Mike Tokars: What happened to the boy who witnessed his mother’s murder?

tokarsMike Tokars was four years old on November 29, 1992. Yet he remembers the events of that night clearly, and he recounts them with an almost unsettling calm.

He recalls waking up in the back of his mother’s 4Runner, which was in the garage of the family’s East Cobb home. A strange man emerged from the house with a sawed-off shotgun. The stranger kicked the family’s Springer Spaniel, Jake; jumped into the backseat beside Mike; and ordered Mike’s mother, Sara Tokars, to drive to a vacant residential development about a half mile away, where she pulled over. Then a gunshot. The stranger fled. From the passenger seat, Mike’s six-year-old brother, Rick, leaned over and turned off the ignition. Seeing their mother slumped over the steering wheel, Rick told Mike they had to go for help. But Mike sensed she was dead. The two boys ran about a hundred yards through the dark, through bushes with thorns that cut them, their blood mixing with that of their mother. The next morning, over a breakfast of their uncle’s waffles, the two boys kept saying: If only Dad had been there with his gun.

The brothers moved in with their maternal grandparents in coastal Bradenton, Florida. Their father, Fred Tokars—a high-profile Atlanta criminal defense attorney—would call and occasionally visit. He phoned on Mike’s sixth birthday, but when Mike tried to pass the phone to his brother, Rick refused. They both knew their father had been arrested, but Rick knew the implications. Back in Atlanta, Fred Tokars was charged with hiring the stranger, Curtis Rower, to kill Sara in an attempt to cover up his secret life of drug trafficking and money laundering. Mike never spoke to his father again. “At that point, he was no longer a good guy in my eyes,” says Mike.

Fred Tokars’s 1997 trial and conviction was broadcast nationally on Court TV. Mike did not attend. Family and friends shielded the boys, but “sometimes it would come up,” says Mike. “And when it didn’t, I knew that they knew.” Eventually public memory of the tragedy faded. “As we got older, we had more control over who knew,” says Mike. “I was always open about it with my close friends. I wanted to explain—talking about my parents made me feel like a normal person.” Mike says that wasn’t the case with his brother, who was much more guarded. “I can’t remember a single instance of us talking about it,” says Mike. “We didn’t need to.” On the 10th anniversary of their mother’s murder, Mike tried to broach the topic; Rick cut him off, and the two went surfing.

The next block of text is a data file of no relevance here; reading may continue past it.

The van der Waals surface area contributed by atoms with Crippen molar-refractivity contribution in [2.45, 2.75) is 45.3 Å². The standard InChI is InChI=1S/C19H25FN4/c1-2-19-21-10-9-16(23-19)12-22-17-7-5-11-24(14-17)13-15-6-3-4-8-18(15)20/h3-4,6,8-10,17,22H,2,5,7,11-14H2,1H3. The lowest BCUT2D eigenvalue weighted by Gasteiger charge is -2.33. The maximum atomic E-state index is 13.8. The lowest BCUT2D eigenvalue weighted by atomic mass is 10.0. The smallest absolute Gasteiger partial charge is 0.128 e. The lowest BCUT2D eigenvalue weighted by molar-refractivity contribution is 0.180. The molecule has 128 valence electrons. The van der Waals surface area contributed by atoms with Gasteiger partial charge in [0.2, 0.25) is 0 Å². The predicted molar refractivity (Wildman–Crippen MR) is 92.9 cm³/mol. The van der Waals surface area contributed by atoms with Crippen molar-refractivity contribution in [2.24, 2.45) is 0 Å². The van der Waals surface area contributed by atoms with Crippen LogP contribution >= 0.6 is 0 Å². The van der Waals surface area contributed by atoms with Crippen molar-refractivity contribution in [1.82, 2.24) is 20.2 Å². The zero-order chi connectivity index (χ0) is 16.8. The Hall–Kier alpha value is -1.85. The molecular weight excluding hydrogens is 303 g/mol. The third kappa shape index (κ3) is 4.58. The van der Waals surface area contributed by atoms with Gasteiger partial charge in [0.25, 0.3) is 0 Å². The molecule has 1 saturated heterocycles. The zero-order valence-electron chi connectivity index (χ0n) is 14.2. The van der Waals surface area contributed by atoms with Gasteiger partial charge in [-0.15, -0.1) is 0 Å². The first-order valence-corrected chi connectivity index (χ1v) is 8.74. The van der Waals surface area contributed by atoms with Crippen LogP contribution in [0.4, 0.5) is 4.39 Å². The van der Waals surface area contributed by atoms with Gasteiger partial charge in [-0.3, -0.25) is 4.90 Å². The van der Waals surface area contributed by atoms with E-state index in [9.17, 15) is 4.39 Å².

Rick went to college in San Diego and is now an avid surfer and traveler. Mike stayed closer to home, attending Tallahassee Community College and then the University of South Florida, where he majored in history and English literature. But he devoted more time and energy to touring the South by van and playing guitar in punk rock and ska bands. Reading “The Rum Diary” by Hunter S. Thompson inspired him to become a reporter and writer, so he moved to New York, where he interned and freelanced. On a whim, he applied to the Master of Journalism program at Columbia University and was shocked to be accepted. He plans to graduate this spring.

Reporters occasionally contact Mike about his parents; from inside prison his father has become a prolific prosecution witness, having helped solve six murders. Mike says his experience gives him insight into and empathy for the people he writes about who have suffered loss. More than anything, facing evil at such an early age has shaped the way he has approached his own life. “I don’t take anything for granted, don’t expect to be comfortable or safe,” he says. That’s not necessarily negative, he explains, using a surfing analogy: “When you’re in the water, you always worry that there’s a shark. But there’s a calmness when you actually spot a fin—you know the evil is there.”

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Published in the March 2015 issue of Atlanta

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